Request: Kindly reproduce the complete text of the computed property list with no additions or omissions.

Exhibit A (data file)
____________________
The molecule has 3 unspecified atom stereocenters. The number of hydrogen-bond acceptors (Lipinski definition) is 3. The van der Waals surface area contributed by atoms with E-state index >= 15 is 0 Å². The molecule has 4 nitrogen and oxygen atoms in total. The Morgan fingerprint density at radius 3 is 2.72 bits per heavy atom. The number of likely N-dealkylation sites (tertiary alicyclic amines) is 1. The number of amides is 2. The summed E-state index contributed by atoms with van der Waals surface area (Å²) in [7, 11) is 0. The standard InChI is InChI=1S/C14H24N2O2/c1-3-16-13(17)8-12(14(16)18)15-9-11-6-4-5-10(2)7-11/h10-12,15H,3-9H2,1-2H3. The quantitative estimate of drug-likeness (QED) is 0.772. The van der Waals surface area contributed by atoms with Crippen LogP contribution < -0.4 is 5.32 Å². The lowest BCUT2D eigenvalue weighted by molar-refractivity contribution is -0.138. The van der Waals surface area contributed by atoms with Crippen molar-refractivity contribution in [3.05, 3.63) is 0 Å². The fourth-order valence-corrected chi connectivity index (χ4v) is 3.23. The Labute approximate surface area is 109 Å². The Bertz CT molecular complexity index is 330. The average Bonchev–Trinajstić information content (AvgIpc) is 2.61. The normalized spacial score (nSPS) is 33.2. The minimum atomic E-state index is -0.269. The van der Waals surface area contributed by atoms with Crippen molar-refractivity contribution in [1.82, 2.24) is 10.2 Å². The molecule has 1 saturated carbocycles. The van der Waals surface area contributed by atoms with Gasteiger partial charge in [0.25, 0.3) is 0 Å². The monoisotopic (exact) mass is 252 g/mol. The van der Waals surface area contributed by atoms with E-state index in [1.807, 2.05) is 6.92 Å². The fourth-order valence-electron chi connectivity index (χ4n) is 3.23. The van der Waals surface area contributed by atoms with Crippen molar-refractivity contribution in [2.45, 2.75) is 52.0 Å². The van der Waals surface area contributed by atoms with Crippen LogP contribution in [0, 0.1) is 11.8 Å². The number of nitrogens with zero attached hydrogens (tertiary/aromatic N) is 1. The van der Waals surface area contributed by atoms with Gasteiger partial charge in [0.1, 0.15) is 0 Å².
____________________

The molecule has 3 unspecified atom stereocenters. The number of hydrogen-bond acceptors (Lipinski definition) is 3. The van der Waals surface area contributed by atoms with E-state index >= 15 is 0 Å². The molecule has 4 nitrogen and oxygen atoms in total. The Morgan fingerprint density at radius 3 is 2.72 bits per heavy atom. The number of likely N-dealkylation sites (tertiary alicyclic amines) is 1. The number of amides is 2. The summed E-state index contributed by atoms with van der Waals surface area (Å²) in [7, 11) is 0. The standard InChI is InChI=1S/C14H24N2O2/c1-3-16-13(17)8-12(14(16)18)15-9-11-6-4-5-10(2)7-11/h10-12,15H,3-9H2,1-2H3. The quantitative estimate of drug-likeness (QED) is 0.772. The van der Waals surface area contributed by atoms with Crippen LogP contribution < -0.4 is 5.32 Å². The lowest BCUT2D eigenvalue weighted by molar-refractivity contribution is -0.138. The van der Waals surface area contributed by atoms with Crippen molar-refractivity contribution in [3.05, 3.63) is 0 Å². The fourth-order valence-corrected chi connectivity index (χ4v) is 3.23. The Labute approximate surface area is 109 Å². The Bertz CT molecular complexity index is 330. The average Bonchev–Trinajstić information content (AvgIpc) is 2.61. The normalized spacial score (nSPS) is 33.2. The minimum atomic E-state index is -0.269. The van der Waals surface area contributed by atoms with Crippen molar-refractivity contribution in [1.82, 2.24) is 10.2 Å². The molecule has 1 saturated carbocycles. The van der Waals surface area contributed by atoms with Gasteiger partial charge in [0.25, 0.3) is 0 Å². The monoisotopic (exact) mass is 252 g/mol. The van der Waals surface area contributed by atoms with E-state index in [1.807, 2.05) is 6.92 Å². The fourth-order valence-electron chi connectivity index (χ4n) is 3.23. The van der Waals surface area contributed by atoms with Crippen molar-refractivity contribution in [2.45, 2.75) is 52.0 Å². The van der Waals surface area contributed by atoms with Crippen LogP contribution in [0, 0.1) is 11.8 Å². The number of nitrogens with zero attached hydrogens (tertiary/aromatic N) is 1. The van der Waals surface area contributed by atoms with Gasteiger partial charge in [0.1, 0.15) is 0 Å².